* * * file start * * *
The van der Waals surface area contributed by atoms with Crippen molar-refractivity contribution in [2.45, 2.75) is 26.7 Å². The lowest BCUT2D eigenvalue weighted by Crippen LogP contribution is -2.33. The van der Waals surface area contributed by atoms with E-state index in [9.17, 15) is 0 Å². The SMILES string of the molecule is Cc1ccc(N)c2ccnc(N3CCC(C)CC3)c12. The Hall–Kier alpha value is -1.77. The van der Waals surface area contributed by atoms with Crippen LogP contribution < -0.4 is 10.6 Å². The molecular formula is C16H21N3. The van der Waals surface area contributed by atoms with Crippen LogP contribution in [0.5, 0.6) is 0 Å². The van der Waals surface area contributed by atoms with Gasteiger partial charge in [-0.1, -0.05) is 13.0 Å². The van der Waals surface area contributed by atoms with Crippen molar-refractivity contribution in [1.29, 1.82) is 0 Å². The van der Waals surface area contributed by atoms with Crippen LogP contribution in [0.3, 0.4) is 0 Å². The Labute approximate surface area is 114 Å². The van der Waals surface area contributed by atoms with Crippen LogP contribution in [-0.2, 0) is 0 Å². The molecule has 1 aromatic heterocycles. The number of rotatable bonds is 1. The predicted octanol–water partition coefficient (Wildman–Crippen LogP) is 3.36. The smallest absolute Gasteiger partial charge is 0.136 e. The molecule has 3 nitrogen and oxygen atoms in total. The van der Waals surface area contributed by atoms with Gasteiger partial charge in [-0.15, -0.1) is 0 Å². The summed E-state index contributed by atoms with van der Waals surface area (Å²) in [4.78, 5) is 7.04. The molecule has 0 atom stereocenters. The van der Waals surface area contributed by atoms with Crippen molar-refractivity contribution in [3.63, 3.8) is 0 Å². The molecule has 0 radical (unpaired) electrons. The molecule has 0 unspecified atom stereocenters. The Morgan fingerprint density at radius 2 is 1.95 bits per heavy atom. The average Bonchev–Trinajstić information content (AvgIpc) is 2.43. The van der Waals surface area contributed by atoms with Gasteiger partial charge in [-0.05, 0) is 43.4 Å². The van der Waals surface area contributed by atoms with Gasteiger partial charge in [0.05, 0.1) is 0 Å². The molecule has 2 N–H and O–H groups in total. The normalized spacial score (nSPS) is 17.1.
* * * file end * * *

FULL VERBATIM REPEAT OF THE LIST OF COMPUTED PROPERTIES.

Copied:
The van der Waals surface area contributed by atoms with Crippen molar-refractivity contribution in [2.45, 2.75) is 26.7 Å². The lowest BCUT2D eigenvalue weighted by Crippen LogP contribution is -2.33. The van der Waals surface area contributed by atoms with E-state index in [9.17, 15) is 0 Å². The SMILES string of the molecule is Cc1ccc(N)c2ccnc(N3CCC(C)CC3)c12. The Hall–Kier alpha value is -1.77. The van der Waals surface area contributed by atoms with Crippen LogP contribution < -0.4 is 10.6 Å². The molecular formula is C16H21N3. The van der Waals surface area contributed by atoms with Crippen LogP contribution in [0.5, 0.6) is 0 Å². The van der Waals surface area contributed by atoms with Gasteiger partial charge in [-0.1, -0.05) is 13.0 Å². The van der Waals surface area contributed by atoms with Crippen molar-refractivity contribution in [1.29, 1.82) is 0 Å². The van der Waals surface area contributed by atoms with Crippen LogP contribution in [0.3, 0.4) is 0 Å². The Labute approximate surface area is 114 Å². The van der Waals surface area contributed by atoms with Crippen LogP contribution in [-0.2, 0) is 0 Å². The molecule has 1 aromatic heterocycles. The number of rotatable bonds is 1. The predicted octanol–water partition coefficient (Wildman–Crippen LogP) is 3.36. The smallest absolute Gasteiger partial charge is 0.136 e. The molecule has 3 nitrogen and oxygen atoms in total. The van der Waals surface area contributed by atoms with Gasteiger partial charge in [-0.15, -0.1) is 0 Å². The summed E-state index contributed by atoms with van der Waals surface area (Å²) in [4.78, 5) is 7.04. The molecule has 0 atom stereocenters. The van der Waals surface area contributed by atoms with Crippen molar-refractivity contribution in [3.63, 3.8) is 0 Å². The molecule has 0 radical (unpaired) electrons. The molecule has 0 unspecified atom stereocenters. The Morgan fingerprint density at radius 2 is 1.95 bits per heavy atom. The average Bonchev–Trinajstić information content (AvgIpc) is 2.43. The van der Waals surface area contributed by atoms with Gasteiger partial charge in [-0.05, 0) is 43.4 Å². The van der Waals surface area contributed by atoms with Gasteiger partial charge in [0.05, 0.1) is 0 Å². The molecule has 2 N–H and O–H groups in total. The normalized spacial score (nSPS) is 17.1.